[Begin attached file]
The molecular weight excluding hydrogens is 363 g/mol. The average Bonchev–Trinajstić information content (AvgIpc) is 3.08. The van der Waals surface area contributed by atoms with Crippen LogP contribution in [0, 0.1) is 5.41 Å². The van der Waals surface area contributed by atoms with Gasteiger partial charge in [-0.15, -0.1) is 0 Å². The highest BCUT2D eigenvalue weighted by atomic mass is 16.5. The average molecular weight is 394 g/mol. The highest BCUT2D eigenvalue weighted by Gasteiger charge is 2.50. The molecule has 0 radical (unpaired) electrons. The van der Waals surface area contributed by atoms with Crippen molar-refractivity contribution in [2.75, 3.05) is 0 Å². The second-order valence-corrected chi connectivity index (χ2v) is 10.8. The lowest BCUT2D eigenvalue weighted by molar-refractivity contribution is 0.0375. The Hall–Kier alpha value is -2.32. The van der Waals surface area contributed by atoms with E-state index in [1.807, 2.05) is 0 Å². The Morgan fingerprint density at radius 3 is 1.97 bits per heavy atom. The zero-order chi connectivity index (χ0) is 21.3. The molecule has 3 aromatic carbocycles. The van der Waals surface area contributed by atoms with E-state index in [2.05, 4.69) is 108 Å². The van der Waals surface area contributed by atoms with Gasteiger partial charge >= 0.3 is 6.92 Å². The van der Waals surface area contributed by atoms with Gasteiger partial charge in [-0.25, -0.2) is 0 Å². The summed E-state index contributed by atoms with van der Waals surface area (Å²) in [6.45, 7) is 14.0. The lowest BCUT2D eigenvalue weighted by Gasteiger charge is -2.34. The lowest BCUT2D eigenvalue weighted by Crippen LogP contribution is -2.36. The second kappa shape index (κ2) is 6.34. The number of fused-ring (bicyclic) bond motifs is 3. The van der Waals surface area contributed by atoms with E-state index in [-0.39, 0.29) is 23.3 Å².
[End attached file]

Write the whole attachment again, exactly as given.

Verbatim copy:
The molecular weight excluding hydrogens is 363 g/mol. The average Bonchev–Trinajstić information content (AvgIpc) is 3.08. The van der Waals surface area contributed by atoms with Crippen LogP contribution in [0, 0.1) is 5.41 Å². The van der Waals surface area contributed by atoms with Gasteiger partial charge in [-0.15, -0.1) is 0 Å². The highest BCUT2D eigenvalue weighted by atomic mass is 16.5. The average molecular weight is 394 g/mol. The highest BCUT2D eigenvalue weighted by Gasteiger charge is 2.50. The molecule has 0 radical (unpaired) electrons. The van der Waals surface area contributed by atoms with Crippen molar-refractivity contribution in [2.75, 3.05) is 0 Å². The second-order valence-corrected chi connectivity index (χ2v) is 10.8. The lowest BCUT2D eigenvalue weighted by molar-refractivity contribution is 0.0375. The Hall–Kier alpha value is -2.32. The van der Waals surface area contributed by atoms with E-state index in [1.807, 2.05) is 0 Å². The Morgan fingerprint density at radius 3 is 1.97 bits per heavy atom. The zero-order chi connectivity index (χ0) is 21.3. The molecule has 3 aromatic carbocycles. The van der Waals surface area contributed by atoms with E-state index in [2.05, 4.69) is 108 Å². The van der Waals surface area contributed by atoms with Gasteiger partial charge >= 0.3 is 6.92 Å². The van der Waals surface area contributed by atoms with Gasteiger partial charge in [-0.25, -0.2) is 0 Å². The summed E-state index contributed by atoms with van der Waals surface area (Å²) in [6.45, 7) is 14.0. The lowest BCUT2D eigenvalue weighted by Gasteiger charge is -2.34. The lowest BCUT2D eigenvalue weighted by Crippen LogP contribution is -2.36. The second kappa shape index (κ2) is 6.34. The number of fused-ring (bicyclic) bond motifs is 3. The van der Waals surface area contributed by atoms with E-state index in [-0.39, 0.29) is 23.3 Å².